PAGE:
Since the Republicans lost control of Congress and the White House, they have conveniently decided it’s time to rein in spending after helping President Bush bequeath the current administration with a more than $1 trillion deficit.
Part of that campaign has been to target the once sacrosanct emergency war funding. Republicans made a fuss last year because the war funding bill contained money for the IMF. Last month, Sen. Tom Coburn (R-OK) said war funding needs to be paid for. Today on ABC’s Top Line, Sen. John Thune (R-ND) indicated that most Republicans are starting to hold this view:
THUNE: Republicans are increasingly, I think, dug in on the issue of making sure that new spending is offset. … Frankly, I think that there is even a growing consensus among Republicans that we need to start budgeting for this, we need to start figuring out how to pay for it. And I think that’s kind of the majority view among Republicans now.
The Huffington Post’s Ryan Grim has noted the obvious hypocrisy here:
The indecision on the vote from Coburn’s colleagues is a stark contrast from the wars’ early years, when President Bush’s war supplementals flew through GOP-controlled Congresses and any opposition was portrayed as unpatriotic. Cries of “Support The Troops!” met any lawmaker who questioned the direction or the purpose of either the Iraq or Afghanistan war.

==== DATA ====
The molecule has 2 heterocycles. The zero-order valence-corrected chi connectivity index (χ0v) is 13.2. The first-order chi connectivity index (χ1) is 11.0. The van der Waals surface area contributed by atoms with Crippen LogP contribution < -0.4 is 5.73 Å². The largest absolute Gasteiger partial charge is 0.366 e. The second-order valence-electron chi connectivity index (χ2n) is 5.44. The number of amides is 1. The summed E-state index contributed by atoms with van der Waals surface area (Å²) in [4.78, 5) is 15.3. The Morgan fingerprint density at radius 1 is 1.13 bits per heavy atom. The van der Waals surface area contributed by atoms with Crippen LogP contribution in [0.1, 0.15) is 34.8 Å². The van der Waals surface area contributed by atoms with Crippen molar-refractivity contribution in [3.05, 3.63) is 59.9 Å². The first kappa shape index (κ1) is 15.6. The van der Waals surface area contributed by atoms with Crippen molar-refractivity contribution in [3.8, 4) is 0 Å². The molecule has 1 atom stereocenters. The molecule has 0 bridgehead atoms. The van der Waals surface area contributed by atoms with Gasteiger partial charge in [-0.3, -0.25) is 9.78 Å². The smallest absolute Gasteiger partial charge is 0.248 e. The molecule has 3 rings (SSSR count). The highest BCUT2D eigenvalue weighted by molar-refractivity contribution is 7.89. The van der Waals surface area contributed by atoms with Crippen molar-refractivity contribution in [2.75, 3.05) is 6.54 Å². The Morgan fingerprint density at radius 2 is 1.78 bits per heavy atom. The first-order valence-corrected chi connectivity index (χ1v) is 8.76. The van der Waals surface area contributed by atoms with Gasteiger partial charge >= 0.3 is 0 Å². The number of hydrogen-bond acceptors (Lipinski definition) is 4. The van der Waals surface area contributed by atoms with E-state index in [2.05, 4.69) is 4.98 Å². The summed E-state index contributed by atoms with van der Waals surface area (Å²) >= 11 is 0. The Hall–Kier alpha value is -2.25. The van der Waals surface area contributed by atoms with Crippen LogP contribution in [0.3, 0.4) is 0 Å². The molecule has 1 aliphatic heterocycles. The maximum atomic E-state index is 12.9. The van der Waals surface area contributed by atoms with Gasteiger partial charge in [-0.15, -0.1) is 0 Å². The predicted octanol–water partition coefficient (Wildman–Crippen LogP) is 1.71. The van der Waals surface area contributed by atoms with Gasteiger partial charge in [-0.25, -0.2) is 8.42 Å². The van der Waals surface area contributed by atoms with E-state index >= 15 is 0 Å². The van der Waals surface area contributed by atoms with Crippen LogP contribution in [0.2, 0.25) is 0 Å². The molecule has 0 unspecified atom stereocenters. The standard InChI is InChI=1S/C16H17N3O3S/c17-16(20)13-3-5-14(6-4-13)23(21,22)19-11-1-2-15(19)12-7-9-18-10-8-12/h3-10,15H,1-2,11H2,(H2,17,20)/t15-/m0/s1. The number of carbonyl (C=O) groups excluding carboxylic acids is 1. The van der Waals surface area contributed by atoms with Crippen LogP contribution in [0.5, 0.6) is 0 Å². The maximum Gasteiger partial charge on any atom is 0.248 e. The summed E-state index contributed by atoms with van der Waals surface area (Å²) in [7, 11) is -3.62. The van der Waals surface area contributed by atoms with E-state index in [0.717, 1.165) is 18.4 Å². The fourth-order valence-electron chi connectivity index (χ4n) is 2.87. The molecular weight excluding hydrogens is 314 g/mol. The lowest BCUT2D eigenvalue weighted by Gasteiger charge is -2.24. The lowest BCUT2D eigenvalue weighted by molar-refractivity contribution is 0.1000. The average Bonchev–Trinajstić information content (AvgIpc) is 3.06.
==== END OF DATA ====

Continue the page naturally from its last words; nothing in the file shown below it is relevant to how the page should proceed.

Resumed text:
Indeed, during the spend-with-no-consequence Bush administration days, Thune praised Congress whenever it passed non-offset emergency war funding. “This critical supplemental funding gives our troops and diplomats the important tools they need to spread freedom abroad and strengthen our security at home,” Thune said in 2005. Thune even cheered an emergency supplemental with unrelated funding for drought assistance in 2007.
On Top Line, Thune seemed to recognize the contradiction and justified the previous GOP support for emergency war funding. “Republicans in the past have viewed Iraq and Afghanistan and the war effort as something that truly is an emergency,” he said, adding, “although it’s hard to say now that we don’t know what these costs are gonna be.”